Bankruptcy Court: HOVENSA Sale On Hold Until Dec. 17
WILMINGTON, Del. – The sale of the idled HOVENSA refinery and terminal assets has been postponed until next month, pushing back efforts by the Virgin Islands government to partially revitalize the mothballed facility.
At a hearing in a U.S. bankruptcy court in the US state of Delaware Thursday, a government-preferred offer from Limetree Bay Holdings, a subsidiary of U.S. private equity firm ArcLight Capital Partners, was not immediately approved by the judge amid objections from competing bidder Buckeye Pipeline and a committee of creditors.
U.S. Bankruptcy Judge Mary Walrath intends to reconvene on 17 December 17, sources close to the proceedings tell the Virgin Islands Free Press.
Limetree had already been designated a lead stalking horse bidder for the terminal assets with a $184 million offer. Buckeye, a US midstream company, submitted a competing bid, but the local government sees Limetree´s bid as more “robust” and offering a better chance to restore jobs and partially restart the refinery, an attorney representing the local government said.
The government of the Virgin Islands is interested in achieving a global settlement of outstanding legal, tax and environmental issues, the attorney says.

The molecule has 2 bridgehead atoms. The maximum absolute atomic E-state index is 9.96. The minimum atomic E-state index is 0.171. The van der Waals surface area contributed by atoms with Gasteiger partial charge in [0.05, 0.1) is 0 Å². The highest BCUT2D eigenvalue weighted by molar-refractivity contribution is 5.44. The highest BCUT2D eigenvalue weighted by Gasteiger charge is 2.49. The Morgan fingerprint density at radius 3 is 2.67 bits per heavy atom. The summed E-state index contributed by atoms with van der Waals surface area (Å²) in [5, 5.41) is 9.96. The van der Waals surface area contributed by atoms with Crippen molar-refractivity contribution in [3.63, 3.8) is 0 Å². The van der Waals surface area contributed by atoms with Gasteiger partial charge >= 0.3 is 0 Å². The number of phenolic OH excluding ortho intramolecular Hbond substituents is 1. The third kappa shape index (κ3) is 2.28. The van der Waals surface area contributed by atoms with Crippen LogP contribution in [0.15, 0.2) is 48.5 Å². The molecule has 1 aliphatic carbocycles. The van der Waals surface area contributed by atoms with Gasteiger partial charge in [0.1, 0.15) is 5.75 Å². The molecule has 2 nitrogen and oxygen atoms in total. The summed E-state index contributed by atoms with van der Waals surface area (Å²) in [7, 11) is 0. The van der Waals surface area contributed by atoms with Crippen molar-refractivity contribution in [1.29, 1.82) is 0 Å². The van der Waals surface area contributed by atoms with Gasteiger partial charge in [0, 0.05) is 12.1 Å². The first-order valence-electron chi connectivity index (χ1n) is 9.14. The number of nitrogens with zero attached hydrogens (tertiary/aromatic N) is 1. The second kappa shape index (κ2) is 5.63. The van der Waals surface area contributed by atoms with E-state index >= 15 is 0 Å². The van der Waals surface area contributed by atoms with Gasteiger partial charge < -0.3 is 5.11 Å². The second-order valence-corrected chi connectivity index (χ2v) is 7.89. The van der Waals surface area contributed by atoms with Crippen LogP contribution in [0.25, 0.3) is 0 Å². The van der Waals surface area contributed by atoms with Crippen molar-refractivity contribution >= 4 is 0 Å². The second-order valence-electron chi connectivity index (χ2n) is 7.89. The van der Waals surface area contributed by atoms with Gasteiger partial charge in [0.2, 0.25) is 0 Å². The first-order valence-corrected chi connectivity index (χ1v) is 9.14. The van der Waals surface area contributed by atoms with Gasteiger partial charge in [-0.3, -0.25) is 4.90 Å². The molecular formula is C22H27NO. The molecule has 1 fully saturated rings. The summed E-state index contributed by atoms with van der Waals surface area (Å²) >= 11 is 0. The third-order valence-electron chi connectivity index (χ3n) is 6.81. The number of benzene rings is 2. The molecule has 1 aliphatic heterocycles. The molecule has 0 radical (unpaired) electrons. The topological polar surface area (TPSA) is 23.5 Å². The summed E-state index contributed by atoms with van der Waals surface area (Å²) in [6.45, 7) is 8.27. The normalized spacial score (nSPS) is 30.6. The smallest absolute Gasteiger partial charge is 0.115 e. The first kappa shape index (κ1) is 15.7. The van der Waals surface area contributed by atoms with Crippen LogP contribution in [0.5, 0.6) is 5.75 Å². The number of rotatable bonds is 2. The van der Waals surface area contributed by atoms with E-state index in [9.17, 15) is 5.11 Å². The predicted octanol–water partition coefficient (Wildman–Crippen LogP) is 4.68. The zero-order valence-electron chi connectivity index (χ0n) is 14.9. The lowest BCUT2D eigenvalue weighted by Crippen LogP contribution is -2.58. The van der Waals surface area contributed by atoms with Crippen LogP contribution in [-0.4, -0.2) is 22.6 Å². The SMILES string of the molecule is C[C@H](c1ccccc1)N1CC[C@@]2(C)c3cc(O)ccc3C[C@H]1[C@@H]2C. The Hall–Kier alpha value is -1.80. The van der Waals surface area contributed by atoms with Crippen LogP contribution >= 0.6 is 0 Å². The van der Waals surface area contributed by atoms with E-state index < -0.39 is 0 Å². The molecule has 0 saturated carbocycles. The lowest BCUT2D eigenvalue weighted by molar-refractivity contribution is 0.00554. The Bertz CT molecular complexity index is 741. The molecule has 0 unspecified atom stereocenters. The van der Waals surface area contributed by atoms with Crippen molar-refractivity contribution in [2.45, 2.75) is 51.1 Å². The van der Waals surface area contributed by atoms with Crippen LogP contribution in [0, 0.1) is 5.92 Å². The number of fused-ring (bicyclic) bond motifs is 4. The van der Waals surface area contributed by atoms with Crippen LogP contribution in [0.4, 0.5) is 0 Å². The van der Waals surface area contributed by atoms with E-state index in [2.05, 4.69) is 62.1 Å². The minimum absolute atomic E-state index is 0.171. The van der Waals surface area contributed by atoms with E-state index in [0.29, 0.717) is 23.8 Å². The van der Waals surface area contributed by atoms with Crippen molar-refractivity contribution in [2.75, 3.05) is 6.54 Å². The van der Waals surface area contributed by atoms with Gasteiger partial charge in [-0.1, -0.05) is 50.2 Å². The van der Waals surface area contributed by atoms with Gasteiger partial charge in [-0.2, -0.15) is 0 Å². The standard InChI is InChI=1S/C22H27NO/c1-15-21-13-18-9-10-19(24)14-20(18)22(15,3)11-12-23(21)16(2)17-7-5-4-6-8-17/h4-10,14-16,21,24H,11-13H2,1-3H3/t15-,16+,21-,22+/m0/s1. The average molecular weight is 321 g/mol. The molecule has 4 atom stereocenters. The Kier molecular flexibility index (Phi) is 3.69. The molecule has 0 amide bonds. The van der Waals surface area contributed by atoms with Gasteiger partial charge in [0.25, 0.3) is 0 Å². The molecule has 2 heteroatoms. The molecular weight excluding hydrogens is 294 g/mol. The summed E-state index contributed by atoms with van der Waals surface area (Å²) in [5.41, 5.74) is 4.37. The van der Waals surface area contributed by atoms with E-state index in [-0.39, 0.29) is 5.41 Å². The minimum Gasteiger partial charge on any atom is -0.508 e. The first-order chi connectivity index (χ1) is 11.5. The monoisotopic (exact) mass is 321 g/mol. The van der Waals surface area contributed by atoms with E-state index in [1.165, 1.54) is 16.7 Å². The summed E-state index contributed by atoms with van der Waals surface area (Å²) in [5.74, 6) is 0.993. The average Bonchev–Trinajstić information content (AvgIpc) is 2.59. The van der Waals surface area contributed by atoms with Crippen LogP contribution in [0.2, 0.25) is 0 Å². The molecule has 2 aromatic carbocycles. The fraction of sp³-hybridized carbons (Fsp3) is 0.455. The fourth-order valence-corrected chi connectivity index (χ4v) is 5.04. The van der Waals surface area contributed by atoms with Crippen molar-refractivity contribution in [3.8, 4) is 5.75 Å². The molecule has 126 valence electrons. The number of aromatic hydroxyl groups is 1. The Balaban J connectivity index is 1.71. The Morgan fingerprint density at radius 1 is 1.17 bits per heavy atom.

HOVENSA is a fifty-fifty joint venture between Hess Corp. and Venezuelan state-owned Petróleos de Venezuela, S.A. (PDVSA).
The South Shore refinery had a peak capacity of roughly 500,000 barrels per day and supplied the U.S. Atlantic coast products market. Much of the heavy crude that was processed at the refinery came from Venezuela.
But costly energy to run the facility on the island eroded its bottom line, particularly in light of more competitive refineries on the U.S. Gulf Coast, where gas supply abounds. The refinery reduced capacity to 350,000 barrels per day in 2011 and idled completely in early 2012 after it said it lost $1.3 billion over three years.
None of the parties commented on the hearing.
Even after the court-supervised sale is completed, an operating agreement is subject to approval by the Virgin Islands Legislature, which could prove to be more of a challenge.
An earlier operating agreement between the government and start-up firm Atlantic Basin Refining (ABR) was rejected by local lawmakers in December 2014.
A deal with ArcLight or Buckeye is considered more likely to pass because they are more experienced firms.
There is no shortage of other hurdles to a final deal. ABR recently filed a lawsuit against ArcLight for allegedly appropriating its transaction plan. ArcLight has not commented, but the local government does not see the case as an impediment.
The issue of financing for the bankruptcy process itself arose at Thursday´s hearing as well. A representative of PDVSA said the company would no longer provide debtor in possession financing for the process. It is unclear how this would immediately affect the ongoing proceedings.